A CurtainUp Feature
The Ever Blossoming Solosphere
By Elyse Sommer
For a high school drama teacher, the perfect play or musical calls for a large cast so that as many students as possible have a chance to be on stage. But for the bottom line conscious professional theater producer. a play featuring just one actor is a bonanza — more so than ever in the current dicey economy. While hardly a groundbreaking new genre, the current New York theater season is more than ever a solosphere. The big solosphere hits tend to be celebrity solos, like Carrie Fisher's Wishful Drinking which given her family tree's many celebrity branches warranted a Broadway production. At MTC, the first production at their City Center location, Nightingale, is written and performed by Lynn Redgrave who already reminisced quite successfully about her father (Shakespeare For My Father) and now draws on memories of her grandmother. Trouper that she is, Redgrave is going on despite illness, albeit with script in hand.
The Off-Broadway solosphere includes the soloist who pioneered the "verbatim play" which begins with dozens of interviews which the brilliant Anna Deavere Smith than worls into a script which she presents in the persona of the interviewee. This season's Let Me Down Easy is an at once entertaining and moving rumination on how we and the helping professionals deal with illness, with a focus on how we deal with death. Besides Smith, Off-Broadway has the usual mix of actor-writers enlivening their stage memoirs by chaneling the relatives, friends, lovers and others who were part of their journey (which tends to have a redemptive arc) — one of the most highly touted is County of Kings by a Brooklyn boy who overcame a difficult youth (an HIV infected mother, drug dealing and jail) when he discovered his poetic voice and the theater.
The Cherry Lane is a bonanza for solo performers with Antonette LaVecchia playing herself and her mother in How to Be a Good Italian Daughter (In Spite of Myself) and Judith Ivey reincarnate the advice columnist Ann Lander, once a household name for newspaper readers, in The Lady With All the Answer. written by David Rambo. On Monday nights their nearby Cherry Pit venue is literally a solo fest, featuring not one or two, but ten solists. While I'm on the subject of Fests, the popular Brits Off-Broadway Festival will include Merrick the Elepant Man, a one-man version of the classic storyk.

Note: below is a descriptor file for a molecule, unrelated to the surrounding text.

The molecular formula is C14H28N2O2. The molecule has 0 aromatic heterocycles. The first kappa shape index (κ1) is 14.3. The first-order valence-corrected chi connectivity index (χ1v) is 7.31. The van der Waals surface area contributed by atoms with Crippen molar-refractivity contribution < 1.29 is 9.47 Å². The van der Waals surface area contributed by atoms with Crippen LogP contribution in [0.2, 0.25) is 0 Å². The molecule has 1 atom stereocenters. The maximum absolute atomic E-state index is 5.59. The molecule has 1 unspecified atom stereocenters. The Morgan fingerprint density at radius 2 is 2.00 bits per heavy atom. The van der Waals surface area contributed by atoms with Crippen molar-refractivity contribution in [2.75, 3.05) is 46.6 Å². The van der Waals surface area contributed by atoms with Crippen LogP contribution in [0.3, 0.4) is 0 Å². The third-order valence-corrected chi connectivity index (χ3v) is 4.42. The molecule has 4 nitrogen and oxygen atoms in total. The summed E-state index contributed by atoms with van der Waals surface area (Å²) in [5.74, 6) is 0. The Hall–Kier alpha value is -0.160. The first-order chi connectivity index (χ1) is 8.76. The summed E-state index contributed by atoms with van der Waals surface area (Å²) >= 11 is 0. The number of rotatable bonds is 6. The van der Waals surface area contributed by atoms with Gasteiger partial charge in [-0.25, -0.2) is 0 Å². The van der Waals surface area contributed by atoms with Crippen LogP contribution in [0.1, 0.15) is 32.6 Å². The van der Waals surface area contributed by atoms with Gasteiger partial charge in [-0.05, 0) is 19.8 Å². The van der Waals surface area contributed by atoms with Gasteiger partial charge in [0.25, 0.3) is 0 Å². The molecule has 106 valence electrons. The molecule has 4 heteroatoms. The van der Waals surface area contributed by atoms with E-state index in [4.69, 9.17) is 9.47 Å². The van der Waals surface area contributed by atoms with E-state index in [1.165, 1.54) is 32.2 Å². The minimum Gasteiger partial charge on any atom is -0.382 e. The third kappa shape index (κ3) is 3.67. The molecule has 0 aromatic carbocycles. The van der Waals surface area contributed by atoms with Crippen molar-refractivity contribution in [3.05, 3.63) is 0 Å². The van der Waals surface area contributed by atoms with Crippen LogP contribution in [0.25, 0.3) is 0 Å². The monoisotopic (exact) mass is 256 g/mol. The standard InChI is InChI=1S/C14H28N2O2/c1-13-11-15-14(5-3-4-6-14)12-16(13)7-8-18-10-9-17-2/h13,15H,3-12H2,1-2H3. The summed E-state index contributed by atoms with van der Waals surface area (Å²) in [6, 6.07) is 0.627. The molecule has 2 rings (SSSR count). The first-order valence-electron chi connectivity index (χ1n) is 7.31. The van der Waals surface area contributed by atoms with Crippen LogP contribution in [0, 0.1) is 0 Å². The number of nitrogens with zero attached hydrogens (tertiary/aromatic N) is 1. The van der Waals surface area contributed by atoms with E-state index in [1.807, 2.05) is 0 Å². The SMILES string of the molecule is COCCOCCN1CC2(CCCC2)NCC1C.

Music is not just background but at the core of some solos like A Boy and His Soul and Love, Linda, the Life of Mrs. Cole Porter both of which might be accurately tagged as one-person musicals. Charlayne Woodard's The Night Watcher is enhanced by short bursts of song-- this is also off the beaten path in that it focuses on Woodward's choice to be godmother and auntie to many rather than a mom to a child of her own.
Graphic projections are a favorite device for making the stage feel less underpopulated-- especially so in Carrie Fisher's and Charlayne Woodard's shows. Like The Lady With All the Answers A Disaster Begins is not written by its star, Veanne Cox, but by Ain Gordon.
As the solo show has proliferated and often given actors a vehicle easily performed here, there and everywhere (think Hal Holbrook and his Mark Twain and Chazz Palminteri's Bronx Tale, a solosphere memoir that which sent his faltering career into the stratosphere and two years ago was given an anniversary production on Broadway) — so it also means more actors are having to settle for the role that has the opening line "I'm your server. . ."
I can't say that I'm thrilled about this ever escalating trend and, with some exceptions, I'd much prefer watching actors interact with each other than count on me to be their bouncing board. I've also probably missed mentioning a solo or two but then it's a sure thing that those mentioned here will be followed by many others. To paraphrase Claudius in Hamlet:
"When solo shows come, they come not single spies